clock menu more-arrow no yes

Filed under:

Roku job listing suggests big plans for original movies and TV shows

New, 2 comments

It mentions an ‘expanding slate of original content’

If you buy something from a Verge link, Vox Media may earn a commission. See our ethics statement.

Roku is looking to create its own original “episodic and feature productions,” according to a recent (and now closed) job listing posted by the company (via Protocol). The job listing mentions Roku’s “expanding slate of original content.”

Roku currently doesn’t have any in-house content of its own. It now owns Quibi’s lineup of shows, which it acquired from the defunct streaming company, and it also offers The Roku Channel, an ad-supported service that lets users watch a wide range of TV shows, movies, live news, and more — but we haven’t yet seen any shows that are made by Roku itself.

The job listing that mentions “original episodic and feature length productions.”

The job listing, however, indicates that Roku is looking to get into the content production business — something its hardware competitors like Amazon and Apple have already done. Providing its own shows could give its users a reason to spend more time on their Roku devices, which in turn could help further boost the company’s ad revenue, even if users aren’t watching its shows specifically.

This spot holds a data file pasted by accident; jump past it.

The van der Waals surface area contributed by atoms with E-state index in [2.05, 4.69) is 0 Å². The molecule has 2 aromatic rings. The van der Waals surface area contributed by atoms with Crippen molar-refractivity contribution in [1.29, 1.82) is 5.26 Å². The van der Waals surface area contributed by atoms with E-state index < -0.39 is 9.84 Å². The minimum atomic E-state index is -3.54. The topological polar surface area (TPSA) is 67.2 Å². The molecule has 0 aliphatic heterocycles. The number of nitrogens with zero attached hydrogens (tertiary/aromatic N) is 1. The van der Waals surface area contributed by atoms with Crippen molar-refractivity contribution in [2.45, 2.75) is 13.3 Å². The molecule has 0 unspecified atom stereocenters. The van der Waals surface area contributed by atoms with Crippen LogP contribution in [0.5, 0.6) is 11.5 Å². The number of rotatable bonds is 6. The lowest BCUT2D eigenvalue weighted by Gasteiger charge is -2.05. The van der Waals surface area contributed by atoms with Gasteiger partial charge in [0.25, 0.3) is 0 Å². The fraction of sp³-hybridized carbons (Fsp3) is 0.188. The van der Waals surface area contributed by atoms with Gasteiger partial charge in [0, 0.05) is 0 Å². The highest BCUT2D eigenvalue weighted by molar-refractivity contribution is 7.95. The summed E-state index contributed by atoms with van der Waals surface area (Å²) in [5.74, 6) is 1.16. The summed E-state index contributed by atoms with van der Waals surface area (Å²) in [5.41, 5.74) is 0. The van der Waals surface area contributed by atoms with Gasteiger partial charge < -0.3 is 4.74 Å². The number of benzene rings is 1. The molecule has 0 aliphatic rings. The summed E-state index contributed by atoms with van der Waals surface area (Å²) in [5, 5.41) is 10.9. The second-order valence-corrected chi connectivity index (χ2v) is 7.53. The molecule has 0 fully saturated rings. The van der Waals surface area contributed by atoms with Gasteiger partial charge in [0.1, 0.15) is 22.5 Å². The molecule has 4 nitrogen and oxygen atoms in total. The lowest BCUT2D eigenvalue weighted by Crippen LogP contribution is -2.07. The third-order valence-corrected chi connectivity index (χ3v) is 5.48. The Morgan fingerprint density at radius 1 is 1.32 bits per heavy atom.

The company’s potential shows and movies will be competing with a huge catalog of originals from other streaming services like Netflix, Disney Plus, and Hulu. But unlike those streaming heavyweights, Roku sells devices that bring all the services together, so while Roku will technically be going head to head with the other companies, its users will also be watching WandaVision on a Roku box. That convenient customer experience remains important — even if Roku occasionally butts heads with streaming providers.

It’s probably worth noting that it may be a while before you’ll get to actually see a Roku show. If the company is just now hiring production attorneys, the process is likely still in pretty early stages. However, it goes to show how much value Roku sees in bringing original content to the table.